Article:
The John A. Day Gallery is currently home to many pieces of art created by USD students, which range from printwork and paintings to sculptures and videos.
The 30th annual Stilwell Student Awards Exhibition opened on Jan. 27 and will continue until Feb. 24.
“The purpose of the Stilwell is to highlight USD art students,” said Michelle St. Vrain, interim director of the gallery.
St. Vrain said each year they invite a juror to select from all pieces submitted by students to create an exhibition. From the pieces selected, the juror chooses which ones receive awards including best of show, honorable mentions, the Gladys Stilwell Freshman/Sophomore award, merit awards and the faculty award.
Michael Petersen, the principal and founding partner 50,000 Feet, a creative agency in Chicago, IL, was this year’s juror.
Petersen picked from 250 pieces narrowed them down to 105 pieces, St. Vrain said.
“I really love how this exhibition highlights not only USD students, but the diversity in the department,” St. Vrain said. “I think it highlights all of the educational ranges from freshmen to third-year master’s student.”
Nickolas Baltz, a senior fine arts major with an emphasis in printmaking, was awarded best of show.
“Being a printmaker, I know a lot of different types of paper,” Baltz said. “So as soon as I was holding the piece of paper, I thought, ‘Wow this paper is really, really nice!’”
Getting his piece selected into the exhibition and winning the $500 award was unbelievable, Baltz said, especially because he thought his piece seemed so simple.
Baltz said at the time he was in the studio just trying to get anything on paper because he was experiencing an “art drought.”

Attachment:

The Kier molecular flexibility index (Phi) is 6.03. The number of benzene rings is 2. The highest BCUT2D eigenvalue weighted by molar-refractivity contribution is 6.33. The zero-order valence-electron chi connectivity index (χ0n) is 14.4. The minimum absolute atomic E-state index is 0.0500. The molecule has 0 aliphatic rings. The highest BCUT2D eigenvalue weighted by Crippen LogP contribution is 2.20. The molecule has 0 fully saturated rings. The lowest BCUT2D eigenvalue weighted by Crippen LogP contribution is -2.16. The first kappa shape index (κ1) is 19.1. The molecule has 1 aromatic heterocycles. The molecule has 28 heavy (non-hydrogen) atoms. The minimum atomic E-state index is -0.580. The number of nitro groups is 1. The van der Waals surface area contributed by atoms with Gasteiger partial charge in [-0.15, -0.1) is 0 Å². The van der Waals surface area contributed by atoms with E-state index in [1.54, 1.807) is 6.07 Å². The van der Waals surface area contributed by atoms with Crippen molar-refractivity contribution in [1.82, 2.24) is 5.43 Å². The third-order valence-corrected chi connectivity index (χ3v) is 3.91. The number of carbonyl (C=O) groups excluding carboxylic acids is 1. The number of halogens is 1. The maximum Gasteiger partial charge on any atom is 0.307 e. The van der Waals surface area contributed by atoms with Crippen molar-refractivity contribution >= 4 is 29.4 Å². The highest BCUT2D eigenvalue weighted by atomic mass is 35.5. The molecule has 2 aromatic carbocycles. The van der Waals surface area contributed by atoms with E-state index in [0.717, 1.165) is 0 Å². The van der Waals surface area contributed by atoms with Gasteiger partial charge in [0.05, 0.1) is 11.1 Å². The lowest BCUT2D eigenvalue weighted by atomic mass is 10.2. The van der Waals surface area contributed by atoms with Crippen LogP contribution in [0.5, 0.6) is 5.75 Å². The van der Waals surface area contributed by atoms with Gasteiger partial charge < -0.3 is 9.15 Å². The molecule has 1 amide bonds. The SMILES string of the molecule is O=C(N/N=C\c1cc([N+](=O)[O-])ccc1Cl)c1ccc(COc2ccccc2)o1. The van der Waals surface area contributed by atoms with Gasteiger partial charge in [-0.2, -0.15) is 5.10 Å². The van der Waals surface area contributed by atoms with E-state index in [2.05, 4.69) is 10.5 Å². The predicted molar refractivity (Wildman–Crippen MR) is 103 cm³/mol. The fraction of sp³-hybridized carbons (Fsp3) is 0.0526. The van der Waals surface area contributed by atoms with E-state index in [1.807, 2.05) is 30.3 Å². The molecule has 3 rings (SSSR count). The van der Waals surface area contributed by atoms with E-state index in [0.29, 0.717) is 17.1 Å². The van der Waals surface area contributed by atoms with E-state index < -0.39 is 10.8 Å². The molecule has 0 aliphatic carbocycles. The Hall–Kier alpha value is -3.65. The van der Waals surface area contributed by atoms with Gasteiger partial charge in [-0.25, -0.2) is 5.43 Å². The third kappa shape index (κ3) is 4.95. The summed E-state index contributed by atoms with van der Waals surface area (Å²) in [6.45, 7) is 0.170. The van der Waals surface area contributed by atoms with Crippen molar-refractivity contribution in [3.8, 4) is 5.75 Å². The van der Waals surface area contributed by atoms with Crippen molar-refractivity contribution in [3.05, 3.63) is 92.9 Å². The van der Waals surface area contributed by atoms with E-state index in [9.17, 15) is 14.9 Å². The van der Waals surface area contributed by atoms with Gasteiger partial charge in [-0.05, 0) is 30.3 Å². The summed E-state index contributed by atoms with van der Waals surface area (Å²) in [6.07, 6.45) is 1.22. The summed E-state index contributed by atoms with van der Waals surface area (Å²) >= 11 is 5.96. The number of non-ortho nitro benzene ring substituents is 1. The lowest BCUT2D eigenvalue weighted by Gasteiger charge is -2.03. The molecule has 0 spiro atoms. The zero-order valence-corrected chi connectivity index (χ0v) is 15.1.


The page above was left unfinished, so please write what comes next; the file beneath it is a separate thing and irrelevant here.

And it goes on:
“This is what got me back into making and creating artwork,” Baltz said.
Baltz looks at art as an outlet that he uses as a catharsis, he said. Art calms him and stresses him out, he added.
“If you don’t love your craft, I don’t think it’s something you should be doing,” he said. “I don’t think I would love anything else as much as I do art because I have already put in my 10,000 hours.”
Dillon Bryant, a junior fine arts major with an emphasis in printmaking and photography, had three pieces in the exhibition and received a merit award for one of them.
Bryant said he likes art because of the way it allows him to communicate.
“It allows me to bring different thoughts and expressions in one way,” Bryant said. “Plus, it’s everywhere.”
Bryant said the Stilwell exhibition allows students to show off their best work to a lot of people.
“A lot of times we spend so much time in the studio working that we forget that what we are doing this for is to show off our work and learn to be professional students and artists,” he said. “So having these opportunities is so important.”
This exhibition is also an opportunity for art students to sell their pieces.
Keith Braveheart, a second-year graduate student, was one person whose art was purchased. Braveheart also won the faculty award, which came with a stipend of $100.
He said if he could give advice to undergraduate artists, it would be to never take it for granted.
“Be sincere with what you do,” Braveheart said. “Always look at what you do as a gift and never take advantage of it.”
Baltz encouraged other artists to do what they love and follow their passion.
“I cannot stress enough for people to do the Stilwell and keep creating artwork,” he said.